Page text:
Tamimi believes that the UAE’s position as a trade and investment hub will push authorities to let ‘disruptive’ firms operate – but within certain restrictions. “To be part of a regulatory environment is a healthy thing,” he says.
Our main courses arrive. Tamimi gets started on his well-seared Norwegian cod fillet, and shortly adds several large splashes of olive oil. This reporter’s own order – a soft, slow-cooked lamb shank, is also in need of enhancement. Halved lemons, which come wrapped in muslin, arrive shortly.
The conversation turns to social media. Last year, the TRA, the UAE’s telecoms regulator, began monitoring social media networks as part of a crackdown on behavior deemed inappropriate.
The UAE’s punishments for misusing social media networks can lead to hefty fines and jail sentences. For instance, taking a photo of someone or keeping the image in your possession without consent is considered an offence.
Although Tamimi describes the laws as “tough and harsh,” he believes they are justified. “If people want to use social media for business, entertainment or fun, its fine, but don’t invade people’s privacy,” he says.
Some proposed legislation that is keenly being watched by expat entrepreneurs across the UAE are the plans to relax ownership laws. In the UAE, companies located outside a free zone require that at least 51 percent of the business is held by an Emirati partner.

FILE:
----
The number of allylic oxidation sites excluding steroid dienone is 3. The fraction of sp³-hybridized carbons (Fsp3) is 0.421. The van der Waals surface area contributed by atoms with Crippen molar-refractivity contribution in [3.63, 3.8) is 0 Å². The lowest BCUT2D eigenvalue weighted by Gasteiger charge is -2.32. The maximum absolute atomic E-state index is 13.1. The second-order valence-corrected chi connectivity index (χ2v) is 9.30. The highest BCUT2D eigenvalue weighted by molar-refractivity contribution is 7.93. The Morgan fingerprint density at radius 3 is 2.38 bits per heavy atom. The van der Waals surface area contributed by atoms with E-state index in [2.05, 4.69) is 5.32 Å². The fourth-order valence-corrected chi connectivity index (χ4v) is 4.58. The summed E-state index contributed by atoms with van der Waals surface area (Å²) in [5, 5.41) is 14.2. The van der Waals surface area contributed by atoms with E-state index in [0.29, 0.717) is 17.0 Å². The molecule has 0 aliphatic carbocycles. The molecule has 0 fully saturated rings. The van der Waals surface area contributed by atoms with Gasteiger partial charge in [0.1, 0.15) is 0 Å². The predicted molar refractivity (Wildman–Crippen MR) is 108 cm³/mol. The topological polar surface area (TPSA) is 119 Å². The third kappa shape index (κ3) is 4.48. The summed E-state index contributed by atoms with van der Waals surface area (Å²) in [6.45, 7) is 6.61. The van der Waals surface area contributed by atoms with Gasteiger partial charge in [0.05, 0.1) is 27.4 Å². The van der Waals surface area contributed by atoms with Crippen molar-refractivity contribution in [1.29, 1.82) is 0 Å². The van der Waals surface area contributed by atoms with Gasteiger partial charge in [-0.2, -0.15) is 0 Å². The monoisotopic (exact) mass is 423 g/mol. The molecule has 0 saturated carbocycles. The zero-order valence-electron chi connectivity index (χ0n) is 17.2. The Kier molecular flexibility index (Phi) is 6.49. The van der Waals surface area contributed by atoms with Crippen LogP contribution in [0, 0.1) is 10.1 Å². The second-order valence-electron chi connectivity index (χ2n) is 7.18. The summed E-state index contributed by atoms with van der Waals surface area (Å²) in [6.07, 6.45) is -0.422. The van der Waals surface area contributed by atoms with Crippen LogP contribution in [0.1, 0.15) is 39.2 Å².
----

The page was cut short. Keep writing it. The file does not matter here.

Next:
Last year, the UAE economy ministry said it was at the advanced stages of allowing full foreign ownership for firms outside free zones – but only in certain sectors. Tamimi says the current rules have created a “vacuum.”
“I don’t think it’s so important to have 51 and 49 [percentage of ownership split] in the grocery shops or a mechanic. Those business are not a big significant to a foreign investor or to the economy,” he says.
“But tomorrow if you’re telling me there’s a high tech industry the investor is going to spend a billion dollars in, I think that should accommodate for 100 percent ownership. And I believe the investment laws in the UAE will cater for this.”